Monday, 31 December 2012

Happy New Year

       A happy and prosperous New Year for 2013

Sunday, 30 December 2012

Few Taking Part in Italian Democratic Party Propaganda Exercise

The aparatchiks of the Partito Comunista Italiano, embodying the remnants of the Italian Democratic Party, are holding primaries this weekend to choose that small section of the Party lists not reserved to the Party Secretary for the February general elections.  Of those conferred with a ballot (these are not democratic elections, merely a propaganda gesture and only those who got under the wire to vote in choosing the party leader are eligible at this day's fiasco)  over 70% have declined to be instrumentalised in this way.  Matteo Renzi's voters are saving their breath to cool their porridge for a genuinely democratic ballot on 24 February.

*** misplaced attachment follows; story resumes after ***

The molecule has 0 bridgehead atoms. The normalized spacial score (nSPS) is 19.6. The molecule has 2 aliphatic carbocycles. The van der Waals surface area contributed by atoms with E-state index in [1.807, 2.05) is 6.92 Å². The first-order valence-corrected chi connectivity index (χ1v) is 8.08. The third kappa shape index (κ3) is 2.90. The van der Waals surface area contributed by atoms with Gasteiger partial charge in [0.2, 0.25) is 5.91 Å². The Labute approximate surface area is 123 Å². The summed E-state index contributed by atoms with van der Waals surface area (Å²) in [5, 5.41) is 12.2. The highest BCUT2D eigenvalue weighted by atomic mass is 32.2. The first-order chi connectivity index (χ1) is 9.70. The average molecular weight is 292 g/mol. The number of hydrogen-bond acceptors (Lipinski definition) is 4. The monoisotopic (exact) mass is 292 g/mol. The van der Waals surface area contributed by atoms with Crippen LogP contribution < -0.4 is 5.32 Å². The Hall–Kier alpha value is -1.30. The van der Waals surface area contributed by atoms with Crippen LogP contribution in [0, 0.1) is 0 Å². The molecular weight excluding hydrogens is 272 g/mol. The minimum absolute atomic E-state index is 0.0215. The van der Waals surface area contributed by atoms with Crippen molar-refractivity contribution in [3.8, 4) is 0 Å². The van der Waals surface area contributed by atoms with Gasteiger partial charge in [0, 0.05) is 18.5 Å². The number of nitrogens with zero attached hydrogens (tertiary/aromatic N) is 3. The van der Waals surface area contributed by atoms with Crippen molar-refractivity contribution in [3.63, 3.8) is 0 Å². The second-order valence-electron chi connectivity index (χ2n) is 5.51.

The communist faithful have duly turned out to select the ideologues and the dead wood that Renzi  sought to consign to the past and the political cemetery.  These numbers are devastating  for Bersani's hopes of coming to power in alliance with his even lefter allies.  Those of us who would have voted for a Renzi-led Democratic party freed of  just the influences on display now will be voting for Monti.

Friday, 28 December 2012

Italy Is of Interest to Us All, Not Just a Another Continental European Election

Prime Minister Monti* is reconstructing the centre-right.  Not a Christian Democrat Right that, post-War, covered a multitude of Fascist sins but a lay, civic, gangster-free Right: a right Right.  Early polls suggested derisory levels of support - after all populist-right parties alla Berlusconi exist by catering to personal interest and lack of propriety in civic action, and voting against instinctive self-interest requires ethical effort.  An effort Monti is calling for.